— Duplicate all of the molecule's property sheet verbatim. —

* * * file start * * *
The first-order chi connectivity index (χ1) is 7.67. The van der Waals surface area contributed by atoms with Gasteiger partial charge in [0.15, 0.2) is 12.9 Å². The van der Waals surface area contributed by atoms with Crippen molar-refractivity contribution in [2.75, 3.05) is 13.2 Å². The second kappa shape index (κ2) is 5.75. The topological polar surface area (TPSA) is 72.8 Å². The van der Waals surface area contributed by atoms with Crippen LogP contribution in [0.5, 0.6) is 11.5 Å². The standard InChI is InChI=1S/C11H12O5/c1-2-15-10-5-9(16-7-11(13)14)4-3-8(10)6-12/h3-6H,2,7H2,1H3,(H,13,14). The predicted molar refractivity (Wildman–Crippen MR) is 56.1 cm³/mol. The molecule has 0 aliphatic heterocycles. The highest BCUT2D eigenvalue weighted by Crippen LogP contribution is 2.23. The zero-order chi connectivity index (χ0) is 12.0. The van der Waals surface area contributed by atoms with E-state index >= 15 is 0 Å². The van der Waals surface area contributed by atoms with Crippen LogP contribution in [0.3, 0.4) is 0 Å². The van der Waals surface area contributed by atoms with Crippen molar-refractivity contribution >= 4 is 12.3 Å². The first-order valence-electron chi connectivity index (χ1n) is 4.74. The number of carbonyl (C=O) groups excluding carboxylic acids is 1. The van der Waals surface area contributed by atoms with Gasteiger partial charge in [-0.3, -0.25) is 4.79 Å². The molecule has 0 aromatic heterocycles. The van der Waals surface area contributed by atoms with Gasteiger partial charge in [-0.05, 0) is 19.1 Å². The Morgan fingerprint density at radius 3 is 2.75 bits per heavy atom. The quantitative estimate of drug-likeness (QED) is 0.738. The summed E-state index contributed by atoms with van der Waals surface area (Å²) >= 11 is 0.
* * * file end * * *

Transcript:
The first-order chi connectivity index (χ1) is 7.67. The van der Waals surface area contributed by atoms with Gasteiger partial charge in [0.15, 0.2) is 12.9 Å². The van der Waals surface area contributed by atoms with Crippen molar-refractivity contribution in [2.75, 3.05) is 13.2 Å². The second kappa shape index (κ2) is 5.75. The topological polar surface area (TPSA) is 72.8 Å². The van der Waals surface area contributed by atoms with Crippen LogP contribution in [0.5, 0.6) is 11.5 Å². The standard InChI is InChI=1S/C11H12O5/c1-2-15-10-5-9(16-7-11(13)14)4-3-8(10)6-12/h3-6H,2,7H2,1H3,(H,13,14). The predicted molar refractivity (Wildman–Crippen MR) is 56.1 cm³/mol. The molecule has 0 aliphatic heterocycles. The highest BCUT2D eigenvalue weighted by Crippen LogP contribution is 2.23. The zero-order chi connectivity index (χ0) is 12.0. The van der Waals surface area contributed by atoms with E-state index >= 15 is 0 Å². The van der Waals surface area contributed by atoms with Crippen LogP contribution in [0.3, 0.4) is 0 Å². The van der Waals surface area contributed by atoms with Crippen molar-refractivity contribution >= 4 is 12.3 Å². The first-order valence-electron chi connectivity index (χ1n) is 4.74. The number of carbonyl (C=O) groups excluding carboxylic acids is 1. The van der Waals surface area contributed by atoms with Gasteiger partial charge in [-0.3, -0.25) is 4.79 Å². The molecule has 0 aromatic heterocycles. The van der Waals surface area contributed by atoms with Gasteiger partial charge in [-0.05, 0) is 19.1 Å². The Morgan fingerprint density at radius 3 is 2.75 bits per heavy atom. The quantitative estimate of drug-likeness (QED) is 0.738. The summed E-state index contributed by atoms with van der Waals surface area (Å²) >= 11 is 0.